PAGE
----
08 July 2007

Rethinking Climate Forecasts: IPCC Climate Models Take Hit in Credibility

Here is a fascinating Wharton Business School audit of the reliability of climate forecasting by GCM models. The image of climate modelers becomes more tarnished, the closer one looks at their methods, apparently.
In apparent contradiction to claims by some climate experts that the IPCC provides “projections” and not “forecasts, the word “forecast” and its derivatives occurred 37 times, and “predict” and its derivatives occur 90 times in the body of Chapter 8. Recall also that most of our respondents (29 of whom were IPCC authors or reviewers) nominated the IPCC report as the most credible source of forecasts (not projections) of global average temperature.

....Global climate is complex. Scientific evidence on many key relationships is weak or absent; e.g., does increased CO2 in the atmosphere cause high temperatures or do high temperatures increase CO2 (e.g. Jaworowski 2007)? Measurements of key variables such as local temperatures and a representative global temperature are contentious in the case of modern measurements, because of possible artifacts such as the urban heat island effect, and often speculative in the case of ancient ones, such as those climate proxies derived from tree ring and ice-core data (Carter 2007). Finally, it is difficult to forecast the causal variables.
The already high level of uncertainty rises rapidly as the forecast horizon increases.

While the authors of Chapter 8 claim that the forecasts of global mean temperature are well-founded, their language is imprecise and relies heavily on such words as “generally,” “reasonable well,” “widely,” and “relatively” [to what?]. The report makes many explicit references to uncertainty. For example, the phrases “. . . it is not yet possible to determine which estimates of the climate change cloud feedbacks are the most reliable” and “Despite advances since the TAR, substantial uncertainty remains in the magnitude of cryospheric feedbacks within AOGCMs” appear on p. 593. In discussing the modeling of temperature, the authors wrote, “The extent to which these systematic model errors affect a model’s response to external perturbations is unknown, but may be significant” (p. 608), and, “The diurnal temperature range… is generally too small in the models, in many regions by as much as 50%” (p. 609), and “It is not yet known why models generally underestimate the diurnal temperature range.” The following words and phrases appear at least once in the Chapter: unknown, uncertain, unclear, not clear, disagreement, uncertain, not fully understood, appears, not well observed, variability, variety, difference, unresolved, not resolved, and poorly understood.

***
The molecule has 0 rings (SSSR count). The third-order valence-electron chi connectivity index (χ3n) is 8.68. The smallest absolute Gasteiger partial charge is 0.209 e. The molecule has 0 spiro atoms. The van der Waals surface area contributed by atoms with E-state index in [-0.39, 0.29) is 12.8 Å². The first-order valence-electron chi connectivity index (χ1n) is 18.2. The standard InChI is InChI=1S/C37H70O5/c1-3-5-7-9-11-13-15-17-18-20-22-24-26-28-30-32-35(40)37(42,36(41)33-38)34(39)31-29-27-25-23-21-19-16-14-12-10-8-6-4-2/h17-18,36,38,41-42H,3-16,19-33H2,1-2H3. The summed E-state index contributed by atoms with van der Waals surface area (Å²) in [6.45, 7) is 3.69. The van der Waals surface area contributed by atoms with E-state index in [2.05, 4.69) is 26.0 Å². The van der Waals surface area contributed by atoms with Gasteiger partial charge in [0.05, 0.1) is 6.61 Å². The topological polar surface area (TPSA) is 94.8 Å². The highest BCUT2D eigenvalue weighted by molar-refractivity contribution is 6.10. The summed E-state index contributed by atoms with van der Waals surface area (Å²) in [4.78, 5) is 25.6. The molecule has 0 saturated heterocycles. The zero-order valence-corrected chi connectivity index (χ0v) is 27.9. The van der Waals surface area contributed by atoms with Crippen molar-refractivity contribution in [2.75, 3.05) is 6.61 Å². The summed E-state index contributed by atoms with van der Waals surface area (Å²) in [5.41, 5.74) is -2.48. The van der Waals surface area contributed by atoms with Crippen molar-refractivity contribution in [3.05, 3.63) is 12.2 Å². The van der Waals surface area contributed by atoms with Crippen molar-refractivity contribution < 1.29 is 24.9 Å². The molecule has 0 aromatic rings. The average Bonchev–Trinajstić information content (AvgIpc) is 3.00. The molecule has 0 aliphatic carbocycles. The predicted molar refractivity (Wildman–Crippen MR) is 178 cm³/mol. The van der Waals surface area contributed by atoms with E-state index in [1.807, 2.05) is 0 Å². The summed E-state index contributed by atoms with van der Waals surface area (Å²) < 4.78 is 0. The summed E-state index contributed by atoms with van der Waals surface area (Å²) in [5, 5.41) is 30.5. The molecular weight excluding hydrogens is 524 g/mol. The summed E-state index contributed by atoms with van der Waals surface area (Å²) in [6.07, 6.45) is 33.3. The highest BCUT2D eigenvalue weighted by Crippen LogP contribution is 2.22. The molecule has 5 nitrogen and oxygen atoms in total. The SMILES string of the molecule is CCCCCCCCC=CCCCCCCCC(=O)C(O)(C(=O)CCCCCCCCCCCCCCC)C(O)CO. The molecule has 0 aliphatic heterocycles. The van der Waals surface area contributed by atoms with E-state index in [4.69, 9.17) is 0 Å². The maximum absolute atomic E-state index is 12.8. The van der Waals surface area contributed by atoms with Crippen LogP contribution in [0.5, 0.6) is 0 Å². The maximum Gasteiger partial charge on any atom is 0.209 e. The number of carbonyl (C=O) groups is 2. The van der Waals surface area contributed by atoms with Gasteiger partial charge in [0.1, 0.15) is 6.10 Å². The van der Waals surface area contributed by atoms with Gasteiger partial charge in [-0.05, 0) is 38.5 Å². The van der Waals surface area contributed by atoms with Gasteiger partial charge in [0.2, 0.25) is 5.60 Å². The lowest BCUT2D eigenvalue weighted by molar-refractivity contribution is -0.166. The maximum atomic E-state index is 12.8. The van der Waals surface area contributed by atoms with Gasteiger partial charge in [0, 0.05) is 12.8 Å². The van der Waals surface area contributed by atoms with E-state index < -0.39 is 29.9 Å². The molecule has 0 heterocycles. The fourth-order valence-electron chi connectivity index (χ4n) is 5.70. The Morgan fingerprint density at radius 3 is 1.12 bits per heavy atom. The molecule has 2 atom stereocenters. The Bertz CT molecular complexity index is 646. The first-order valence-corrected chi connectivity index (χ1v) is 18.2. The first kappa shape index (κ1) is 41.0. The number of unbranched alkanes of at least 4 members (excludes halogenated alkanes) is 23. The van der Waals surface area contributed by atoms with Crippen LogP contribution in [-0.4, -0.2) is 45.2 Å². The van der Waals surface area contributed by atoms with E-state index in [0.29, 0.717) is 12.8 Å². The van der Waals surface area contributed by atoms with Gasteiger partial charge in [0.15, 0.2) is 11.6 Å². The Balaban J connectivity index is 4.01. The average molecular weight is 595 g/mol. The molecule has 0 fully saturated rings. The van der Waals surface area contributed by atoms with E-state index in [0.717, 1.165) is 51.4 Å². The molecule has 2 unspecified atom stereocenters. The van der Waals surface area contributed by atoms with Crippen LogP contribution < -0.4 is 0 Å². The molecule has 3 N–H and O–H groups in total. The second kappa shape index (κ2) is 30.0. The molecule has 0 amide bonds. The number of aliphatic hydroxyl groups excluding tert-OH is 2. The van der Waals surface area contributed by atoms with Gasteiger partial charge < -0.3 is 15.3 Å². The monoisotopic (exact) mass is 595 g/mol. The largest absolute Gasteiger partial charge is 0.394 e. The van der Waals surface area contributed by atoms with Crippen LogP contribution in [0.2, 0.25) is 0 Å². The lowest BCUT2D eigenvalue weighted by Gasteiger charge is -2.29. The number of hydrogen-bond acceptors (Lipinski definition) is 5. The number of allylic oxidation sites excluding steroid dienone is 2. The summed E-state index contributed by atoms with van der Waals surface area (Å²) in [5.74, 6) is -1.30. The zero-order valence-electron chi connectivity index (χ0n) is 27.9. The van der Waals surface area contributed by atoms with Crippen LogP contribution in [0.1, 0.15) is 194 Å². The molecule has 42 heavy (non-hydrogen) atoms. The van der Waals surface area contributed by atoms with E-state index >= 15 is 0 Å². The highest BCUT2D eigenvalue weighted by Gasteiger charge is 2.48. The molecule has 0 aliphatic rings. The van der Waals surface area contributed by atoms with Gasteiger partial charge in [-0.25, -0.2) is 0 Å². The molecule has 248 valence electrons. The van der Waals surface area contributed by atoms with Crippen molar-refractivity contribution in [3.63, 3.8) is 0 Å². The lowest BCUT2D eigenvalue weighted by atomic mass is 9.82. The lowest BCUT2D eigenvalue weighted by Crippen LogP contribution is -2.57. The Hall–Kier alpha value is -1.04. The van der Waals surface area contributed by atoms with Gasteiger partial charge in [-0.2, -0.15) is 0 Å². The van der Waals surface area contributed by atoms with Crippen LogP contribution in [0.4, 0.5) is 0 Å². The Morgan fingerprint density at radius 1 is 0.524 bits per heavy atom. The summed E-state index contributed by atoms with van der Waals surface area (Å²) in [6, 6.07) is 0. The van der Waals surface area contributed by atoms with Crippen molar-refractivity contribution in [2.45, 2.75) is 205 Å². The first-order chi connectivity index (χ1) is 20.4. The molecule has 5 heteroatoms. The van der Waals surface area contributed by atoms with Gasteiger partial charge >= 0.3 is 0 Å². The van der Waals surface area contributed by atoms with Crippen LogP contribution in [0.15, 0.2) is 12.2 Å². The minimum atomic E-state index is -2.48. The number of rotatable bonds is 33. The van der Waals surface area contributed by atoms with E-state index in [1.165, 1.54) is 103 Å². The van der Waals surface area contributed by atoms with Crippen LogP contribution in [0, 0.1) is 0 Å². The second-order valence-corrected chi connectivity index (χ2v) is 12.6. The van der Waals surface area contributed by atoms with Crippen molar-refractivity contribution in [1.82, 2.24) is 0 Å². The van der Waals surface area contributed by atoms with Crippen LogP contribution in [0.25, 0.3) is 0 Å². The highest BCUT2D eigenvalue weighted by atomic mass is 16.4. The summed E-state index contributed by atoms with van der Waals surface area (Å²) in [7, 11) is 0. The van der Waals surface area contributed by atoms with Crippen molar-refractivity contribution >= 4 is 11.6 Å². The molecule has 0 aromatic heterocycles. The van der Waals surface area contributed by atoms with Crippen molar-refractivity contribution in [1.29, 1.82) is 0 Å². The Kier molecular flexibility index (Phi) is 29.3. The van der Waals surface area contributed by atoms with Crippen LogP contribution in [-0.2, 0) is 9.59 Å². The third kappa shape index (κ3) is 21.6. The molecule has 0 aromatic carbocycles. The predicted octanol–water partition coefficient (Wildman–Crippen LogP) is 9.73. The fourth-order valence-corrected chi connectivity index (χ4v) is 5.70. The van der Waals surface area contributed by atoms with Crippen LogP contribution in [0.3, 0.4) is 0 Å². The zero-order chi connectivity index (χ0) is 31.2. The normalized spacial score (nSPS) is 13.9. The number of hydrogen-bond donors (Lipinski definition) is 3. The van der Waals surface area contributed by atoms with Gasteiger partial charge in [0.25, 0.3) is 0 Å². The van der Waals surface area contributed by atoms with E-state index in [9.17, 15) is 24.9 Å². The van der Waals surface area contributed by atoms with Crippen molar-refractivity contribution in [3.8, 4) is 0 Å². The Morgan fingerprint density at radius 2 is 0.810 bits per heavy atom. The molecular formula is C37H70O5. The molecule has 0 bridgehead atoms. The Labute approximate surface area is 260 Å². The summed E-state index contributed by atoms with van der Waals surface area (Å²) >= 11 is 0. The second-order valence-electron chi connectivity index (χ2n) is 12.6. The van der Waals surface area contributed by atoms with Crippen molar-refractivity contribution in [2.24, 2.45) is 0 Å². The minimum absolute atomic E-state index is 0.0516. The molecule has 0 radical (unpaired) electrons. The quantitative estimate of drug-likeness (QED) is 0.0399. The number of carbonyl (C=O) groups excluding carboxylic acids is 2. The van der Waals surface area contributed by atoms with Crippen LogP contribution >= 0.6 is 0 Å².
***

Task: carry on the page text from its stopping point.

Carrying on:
Given the high uncertainty, the naïve method for this situation would be the “no-change” model. Remarkably, nowhere does the IPCC Report address the issue of forecastability. It should have been addressed prior to spending enormous sums on complex forecasting models.

In effect, given the current state of uncertainty regarding climate, prior evidence on forecasting methods suggests that attempts to improve upon the naïve model might increase forecast error. To reverse this conclusion, one would have to produce validated evidence in favor of certain methods. Such evidence is not provided in Chapter 8 of the IPCC report.